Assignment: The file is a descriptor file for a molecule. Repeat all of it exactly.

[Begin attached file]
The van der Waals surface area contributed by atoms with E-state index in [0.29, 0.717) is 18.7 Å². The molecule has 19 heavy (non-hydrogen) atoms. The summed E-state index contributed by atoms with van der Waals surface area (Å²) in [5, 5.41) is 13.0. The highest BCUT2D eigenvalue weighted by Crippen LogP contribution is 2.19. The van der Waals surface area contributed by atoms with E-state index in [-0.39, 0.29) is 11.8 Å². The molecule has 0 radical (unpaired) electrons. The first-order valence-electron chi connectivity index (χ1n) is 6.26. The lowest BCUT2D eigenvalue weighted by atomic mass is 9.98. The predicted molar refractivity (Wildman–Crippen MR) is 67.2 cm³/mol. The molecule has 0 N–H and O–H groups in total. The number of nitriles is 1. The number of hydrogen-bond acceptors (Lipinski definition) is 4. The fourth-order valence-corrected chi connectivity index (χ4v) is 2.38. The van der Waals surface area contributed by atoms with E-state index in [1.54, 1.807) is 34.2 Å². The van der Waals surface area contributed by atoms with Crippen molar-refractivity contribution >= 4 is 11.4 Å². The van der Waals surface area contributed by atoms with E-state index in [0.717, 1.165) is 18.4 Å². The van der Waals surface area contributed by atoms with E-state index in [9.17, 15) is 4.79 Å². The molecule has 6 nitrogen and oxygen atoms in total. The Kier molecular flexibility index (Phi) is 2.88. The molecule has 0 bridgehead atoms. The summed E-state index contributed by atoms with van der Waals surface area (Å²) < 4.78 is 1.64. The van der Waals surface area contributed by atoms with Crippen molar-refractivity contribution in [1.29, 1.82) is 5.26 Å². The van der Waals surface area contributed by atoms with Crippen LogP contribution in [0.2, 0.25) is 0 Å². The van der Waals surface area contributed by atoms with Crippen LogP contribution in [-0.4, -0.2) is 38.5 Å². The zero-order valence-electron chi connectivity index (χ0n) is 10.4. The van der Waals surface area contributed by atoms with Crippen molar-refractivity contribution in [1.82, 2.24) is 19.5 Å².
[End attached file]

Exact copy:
The van der Waals surface area contributed by atoms with E-state index in [0.29, 0.717) is 18.7 Å². The molecule has 19 heavy (non-hydrogen) atoms. The summed E-state index contributed by atoms with van der Waals surface area (Å²) in [5, 5.41) is 13.0. The highest BCUT2D eigenvalue weighted by Crippen LogP contribution is 2.19. The van der Waals surface area contributed by atoms with E-state index in [-0.39, 0.29) is 11.8 Å². The molecule has 0 radical (unpaired) electrons. The first-order valence-electron chi connectivity index (χ1n) is 6.26. The lowest BCUT2D eigenvalue weighted by atomic mass is 9.98. The predicted molar refractivity (Wildman–Crippen MR) is 67.2 cm³/mol. The molecule has 0 N–H and O–H groups in total. The number of nitriles is 1. The number of hydrogen-bond acceptors (Lipinski definition) is 4. The fourth-order valence-corrected chi connectivity index (χ4v) is 2.38. The van der Waals surface area contributed by atoms with E-state index in [1.54, 1.807) is 34.2 Å². The van der Waals surface area contributed by atoms with Crippen molar-refractivity contribution >= 4 is 11.4 Å². The van der Waals surface area contributed by atoms with E-state index in [0.717, 1.165) is 18.4 Å². The van der Waals surface area contributed by atoms with E-state index in [9.17, 15) is 4.79 Å². The molecule has 6 nitrogen and oxygen atoms in total. The Kier molecular flexibility index (Phi) is 2.88. The molecule has 0 bridgehead atoms. The summed E-state index contributed by atoms with van der Waals surface area (Å²) < 4.78 is 1.64. The van der Waals surface area contributed by atoms with Crippen molar-refractivity contribution in [1.29, 1.82) is 5.26 Å². The van der Waals surface area contributed by atoms with Crippen LogP contribution in [0.2, 0.25) is 0 Å². The van der Waals surface area contributed by atoms with Crippen LogP contribution in [-0.4, -0.2) is 38.5 Å². The zero-order valence-electron chi connectivity index (χ0n) is 10.4. The van der Waals surface area contributed by atoms with Crippen molar-refractivity contribution in [1.82, 2.24) is 19.5 Å².